Asia's New Mothers: Crafting Gender Roles and Childcare Networks in East and Southeast Asian Societies. Taking into consideration the historical and cultural differences and similarities among the societies in the region, the authors employ thick field researches of people's everyday experiences. The research was conducted between 2001 and 2003 in six societies in East and Southeast Asia--Japan, South Korea, China, Taiwan, Thailand and Singapore. While each makes its own unique contributions, most of the essays are informed by two theoretical focal points: modernization and gender and globalization and gender. Modernization of gender relations has produced the 'housewifization' of women and the specialization of childcare to women in Europe, the U.S. and Japan. This book expands that discussion by including Asian societies where a majority of women maintain rich social networks in the process of modernization. Will these Asian women open new paths to modernity or will they adopt the housewife paradigm before long? The pivotal issue of globalization and gender is manifested also in some chapters in this volume. Domestic workers of foreign nationality as well as mothers who go abroad to seek higher levels of education for their children represent recent trends in globalization of reproduction.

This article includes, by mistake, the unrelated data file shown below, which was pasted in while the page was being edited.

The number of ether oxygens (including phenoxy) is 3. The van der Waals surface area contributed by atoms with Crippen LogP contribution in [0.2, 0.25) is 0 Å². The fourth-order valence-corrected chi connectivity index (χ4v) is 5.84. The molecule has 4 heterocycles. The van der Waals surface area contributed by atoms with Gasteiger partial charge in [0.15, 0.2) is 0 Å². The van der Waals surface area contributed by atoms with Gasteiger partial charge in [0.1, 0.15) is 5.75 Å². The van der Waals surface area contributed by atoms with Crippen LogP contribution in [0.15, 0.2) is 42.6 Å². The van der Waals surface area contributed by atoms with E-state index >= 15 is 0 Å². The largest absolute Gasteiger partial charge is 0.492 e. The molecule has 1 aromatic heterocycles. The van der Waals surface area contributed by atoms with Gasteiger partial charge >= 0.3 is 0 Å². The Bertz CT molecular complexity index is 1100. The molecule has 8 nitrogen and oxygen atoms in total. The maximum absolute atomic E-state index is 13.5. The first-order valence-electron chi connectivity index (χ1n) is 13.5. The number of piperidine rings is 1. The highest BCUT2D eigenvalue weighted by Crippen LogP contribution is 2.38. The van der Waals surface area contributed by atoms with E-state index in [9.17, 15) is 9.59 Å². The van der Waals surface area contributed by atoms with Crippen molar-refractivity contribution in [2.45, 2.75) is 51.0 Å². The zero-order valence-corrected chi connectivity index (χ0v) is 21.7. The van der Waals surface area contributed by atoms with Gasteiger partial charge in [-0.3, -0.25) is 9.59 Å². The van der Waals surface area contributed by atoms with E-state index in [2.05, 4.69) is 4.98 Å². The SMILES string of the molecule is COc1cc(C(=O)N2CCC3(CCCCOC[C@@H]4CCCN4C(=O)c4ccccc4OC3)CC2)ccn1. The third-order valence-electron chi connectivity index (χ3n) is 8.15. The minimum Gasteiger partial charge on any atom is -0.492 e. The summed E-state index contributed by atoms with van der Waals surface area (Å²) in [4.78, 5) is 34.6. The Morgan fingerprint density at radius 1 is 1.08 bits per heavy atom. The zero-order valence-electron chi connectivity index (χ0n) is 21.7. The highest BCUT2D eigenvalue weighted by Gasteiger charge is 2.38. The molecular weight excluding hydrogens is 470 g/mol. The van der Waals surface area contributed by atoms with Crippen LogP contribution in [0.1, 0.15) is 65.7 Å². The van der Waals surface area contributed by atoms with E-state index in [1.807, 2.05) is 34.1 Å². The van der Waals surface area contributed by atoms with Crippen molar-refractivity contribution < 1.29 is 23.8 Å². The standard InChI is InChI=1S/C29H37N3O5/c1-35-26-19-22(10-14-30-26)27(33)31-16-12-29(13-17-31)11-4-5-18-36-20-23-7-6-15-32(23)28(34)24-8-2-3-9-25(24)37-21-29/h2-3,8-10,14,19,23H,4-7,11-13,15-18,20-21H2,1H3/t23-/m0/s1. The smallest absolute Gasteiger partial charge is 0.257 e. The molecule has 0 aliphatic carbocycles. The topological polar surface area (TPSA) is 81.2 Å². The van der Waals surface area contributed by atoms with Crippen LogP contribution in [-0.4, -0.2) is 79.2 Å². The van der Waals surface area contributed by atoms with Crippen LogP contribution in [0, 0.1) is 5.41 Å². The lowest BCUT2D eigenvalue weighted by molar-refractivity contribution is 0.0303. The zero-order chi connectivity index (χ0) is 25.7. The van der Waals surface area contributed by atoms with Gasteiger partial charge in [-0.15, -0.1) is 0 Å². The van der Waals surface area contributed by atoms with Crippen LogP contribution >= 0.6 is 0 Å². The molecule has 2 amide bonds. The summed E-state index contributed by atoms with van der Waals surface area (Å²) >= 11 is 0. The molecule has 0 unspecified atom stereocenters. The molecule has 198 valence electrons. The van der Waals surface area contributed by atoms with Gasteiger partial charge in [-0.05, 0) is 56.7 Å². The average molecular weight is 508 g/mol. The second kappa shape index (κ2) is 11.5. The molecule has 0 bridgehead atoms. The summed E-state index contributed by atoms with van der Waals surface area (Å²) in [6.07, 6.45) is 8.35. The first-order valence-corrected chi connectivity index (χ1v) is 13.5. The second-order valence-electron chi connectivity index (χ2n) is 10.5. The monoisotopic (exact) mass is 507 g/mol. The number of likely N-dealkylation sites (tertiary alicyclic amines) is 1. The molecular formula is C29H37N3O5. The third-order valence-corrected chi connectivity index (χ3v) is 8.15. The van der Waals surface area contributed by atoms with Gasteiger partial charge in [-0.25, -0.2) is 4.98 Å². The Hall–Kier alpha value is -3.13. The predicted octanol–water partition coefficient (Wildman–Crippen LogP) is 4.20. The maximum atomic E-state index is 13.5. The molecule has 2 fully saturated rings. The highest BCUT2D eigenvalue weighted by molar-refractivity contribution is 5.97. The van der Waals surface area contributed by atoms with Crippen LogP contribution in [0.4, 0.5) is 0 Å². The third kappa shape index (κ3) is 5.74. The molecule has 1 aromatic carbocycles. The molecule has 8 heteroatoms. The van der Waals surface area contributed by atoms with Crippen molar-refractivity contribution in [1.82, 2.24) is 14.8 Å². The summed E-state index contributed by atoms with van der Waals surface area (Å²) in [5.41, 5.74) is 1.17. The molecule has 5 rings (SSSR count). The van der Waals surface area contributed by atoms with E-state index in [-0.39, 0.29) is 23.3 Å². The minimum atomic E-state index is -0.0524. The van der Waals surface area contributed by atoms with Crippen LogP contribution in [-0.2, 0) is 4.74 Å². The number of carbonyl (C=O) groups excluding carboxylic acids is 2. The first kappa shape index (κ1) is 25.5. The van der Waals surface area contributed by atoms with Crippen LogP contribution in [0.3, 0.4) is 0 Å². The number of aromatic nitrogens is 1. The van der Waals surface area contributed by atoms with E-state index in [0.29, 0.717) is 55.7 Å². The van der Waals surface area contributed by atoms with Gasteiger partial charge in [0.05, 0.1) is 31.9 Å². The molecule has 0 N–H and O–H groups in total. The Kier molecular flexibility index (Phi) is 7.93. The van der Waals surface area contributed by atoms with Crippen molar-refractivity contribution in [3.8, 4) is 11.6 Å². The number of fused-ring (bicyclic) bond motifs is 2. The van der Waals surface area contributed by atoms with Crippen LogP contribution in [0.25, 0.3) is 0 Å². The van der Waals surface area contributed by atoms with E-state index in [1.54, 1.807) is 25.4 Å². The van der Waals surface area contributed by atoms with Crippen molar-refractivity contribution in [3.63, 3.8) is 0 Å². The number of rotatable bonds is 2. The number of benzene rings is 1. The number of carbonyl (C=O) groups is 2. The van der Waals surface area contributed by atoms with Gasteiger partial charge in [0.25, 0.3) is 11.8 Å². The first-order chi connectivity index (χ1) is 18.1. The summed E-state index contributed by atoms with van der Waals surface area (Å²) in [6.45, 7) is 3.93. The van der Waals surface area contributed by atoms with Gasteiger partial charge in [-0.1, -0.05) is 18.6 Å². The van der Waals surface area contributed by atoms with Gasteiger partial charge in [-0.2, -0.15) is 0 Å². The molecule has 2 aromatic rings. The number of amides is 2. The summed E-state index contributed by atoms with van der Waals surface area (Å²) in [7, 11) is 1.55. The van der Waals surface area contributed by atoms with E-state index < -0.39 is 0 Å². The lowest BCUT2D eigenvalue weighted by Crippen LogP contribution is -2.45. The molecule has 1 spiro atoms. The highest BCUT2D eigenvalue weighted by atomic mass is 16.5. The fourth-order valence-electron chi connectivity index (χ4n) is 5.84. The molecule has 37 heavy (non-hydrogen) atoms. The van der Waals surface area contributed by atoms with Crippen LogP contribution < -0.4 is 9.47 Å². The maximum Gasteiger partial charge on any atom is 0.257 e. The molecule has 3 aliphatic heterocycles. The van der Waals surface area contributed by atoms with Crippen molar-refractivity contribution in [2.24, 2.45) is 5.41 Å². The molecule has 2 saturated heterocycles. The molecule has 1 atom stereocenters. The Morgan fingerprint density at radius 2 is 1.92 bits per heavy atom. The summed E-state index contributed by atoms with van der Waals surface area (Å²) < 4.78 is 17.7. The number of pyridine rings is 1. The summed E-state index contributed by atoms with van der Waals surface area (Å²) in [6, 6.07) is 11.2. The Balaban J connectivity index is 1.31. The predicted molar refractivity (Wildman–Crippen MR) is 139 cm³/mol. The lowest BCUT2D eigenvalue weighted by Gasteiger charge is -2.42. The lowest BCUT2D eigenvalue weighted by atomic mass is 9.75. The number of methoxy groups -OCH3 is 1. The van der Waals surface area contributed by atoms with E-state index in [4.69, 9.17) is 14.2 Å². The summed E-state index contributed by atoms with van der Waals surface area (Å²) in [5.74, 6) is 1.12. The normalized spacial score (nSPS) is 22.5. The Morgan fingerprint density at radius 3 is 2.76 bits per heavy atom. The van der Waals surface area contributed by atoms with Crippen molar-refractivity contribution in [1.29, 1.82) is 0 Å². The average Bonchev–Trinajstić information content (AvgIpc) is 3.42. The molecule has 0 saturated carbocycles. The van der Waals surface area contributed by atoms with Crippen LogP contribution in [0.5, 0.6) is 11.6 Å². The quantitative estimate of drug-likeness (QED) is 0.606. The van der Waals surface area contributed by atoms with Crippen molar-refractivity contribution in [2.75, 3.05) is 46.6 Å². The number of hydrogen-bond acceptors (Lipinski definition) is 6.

Asia's New Mothers: Crafting Gender Roles and Childcare Networks
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AuthorsOchiai, Emiko; Barbara Molony (eds.)